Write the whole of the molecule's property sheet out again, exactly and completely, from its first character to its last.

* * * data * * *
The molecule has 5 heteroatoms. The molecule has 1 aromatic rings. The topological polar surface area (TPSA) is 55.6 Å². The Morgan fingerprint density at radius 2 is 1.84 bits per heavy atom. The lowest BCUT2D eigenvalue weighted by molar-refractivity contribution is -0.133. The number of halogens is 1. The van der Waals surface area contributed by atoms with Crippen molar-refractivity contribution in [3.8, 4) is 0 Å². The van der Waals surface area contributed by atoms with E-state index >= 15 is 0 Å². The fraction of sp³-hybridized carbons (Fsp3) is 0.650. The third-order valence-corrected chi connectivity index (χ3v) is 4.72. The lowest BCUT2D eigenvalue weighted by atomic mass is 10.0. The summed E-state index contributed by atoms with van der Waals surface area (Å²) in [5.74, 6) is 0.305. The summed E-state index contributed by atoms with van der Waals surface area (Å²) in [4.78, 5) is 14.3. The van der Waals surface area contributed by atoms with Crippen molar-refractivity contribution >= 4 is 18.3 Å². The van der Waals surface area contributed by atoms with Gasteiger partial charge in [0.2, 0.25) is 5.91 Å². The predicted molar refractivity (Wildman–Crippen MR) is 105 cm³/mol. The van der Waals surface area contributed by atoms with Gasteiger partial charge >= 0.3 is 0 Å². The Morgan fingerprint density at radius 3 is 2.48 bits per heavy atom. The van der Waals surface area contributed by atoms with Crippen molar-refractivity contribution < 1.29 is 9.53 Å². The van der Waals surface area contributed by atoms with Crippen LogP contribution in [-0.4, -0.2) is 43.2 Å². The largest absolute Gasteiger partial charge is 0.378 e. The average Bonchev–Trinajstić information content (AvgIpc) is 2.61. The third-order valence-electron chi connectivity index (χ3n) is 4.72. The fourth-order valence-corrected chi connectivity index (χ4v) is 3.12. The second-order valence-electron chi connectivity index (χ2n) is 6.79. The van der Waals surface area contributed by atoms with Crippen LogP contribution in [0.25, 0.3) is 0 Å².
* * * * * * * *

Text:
The molecule has 5 heteroatoms. The molecule has 1 aromatic rings. The topological polar surface area (TPSA) is 55.6 Å². The Morgan fingerprint density at radius 2 is 1.84 bits per heavy atom. The lowest BCUT2D eigenvalue weighted by molar-refractivity contribution is -0.133. The number of halogens is 1. The van der Waals surface area contributed by atoms with Crippen molar-refractivity contribution in [3.8, 4) is 0 Å². The van der Waals surface area contributed by atoms with E-state index >= 15 is 0 Å². The fraction of sp³-hybridized carbons (Fsp3) is 0.650. The third-order valence-corrected chi connectivity index (χ3v) is 4.72. The lowest BCUT2D eigenvalue weighted by atomic mass is 10.0. The summed E-state index contributed by atoms with van der Waals surface area (Å²) in [5.74, 6) is 0.305. The summed E-state index contributed by atoms with van der Waals surface area (Å²) in [4.78, 5) is 14.3. The van der Waals surface area contributed by atoms with Crippen molar-refractivity contribution >= 4 is 18.3 Å². The van der Waals surface area contributed by atoms with Gasteiger partial charge in [0.2, 0.25) is 5.91 Å². The predicted molar refractivity (Wildman–Crippen MR) is 105 cm³/mol. The van der Waals surface area contributed by atoms with Gasteiger partial charge >= 0.3 is 0 Å². The Morgan fingerprint density at radius 3 is 2.48 bits per heavy atom. The van der Waals surface area contributed by atoms with Crippen molar-refractivity contribution < 1.29 is 9.53 Å². The van der Waals surface area contributed by atoms with Crippen LogP contribution in [-0.4, -0.2) is 43.2 Å². The largest absolute Gasteiger partial charge is 0.378 e. The average Bonchev–Trinajstić information content (AvgIpc) is 2.61. The third-order valence-electron chi connectivity index (χ3n) is 4.72. The fourth-order valence-corrected chi connectivity index (χ4v) is 3.12. The second-order valence-electron chi connectivity index (χ2n) is 6.79. The van der Waals surface area contributed by atoms with Crippen LogP contribution in [0.25, 0.3) is 0 Å².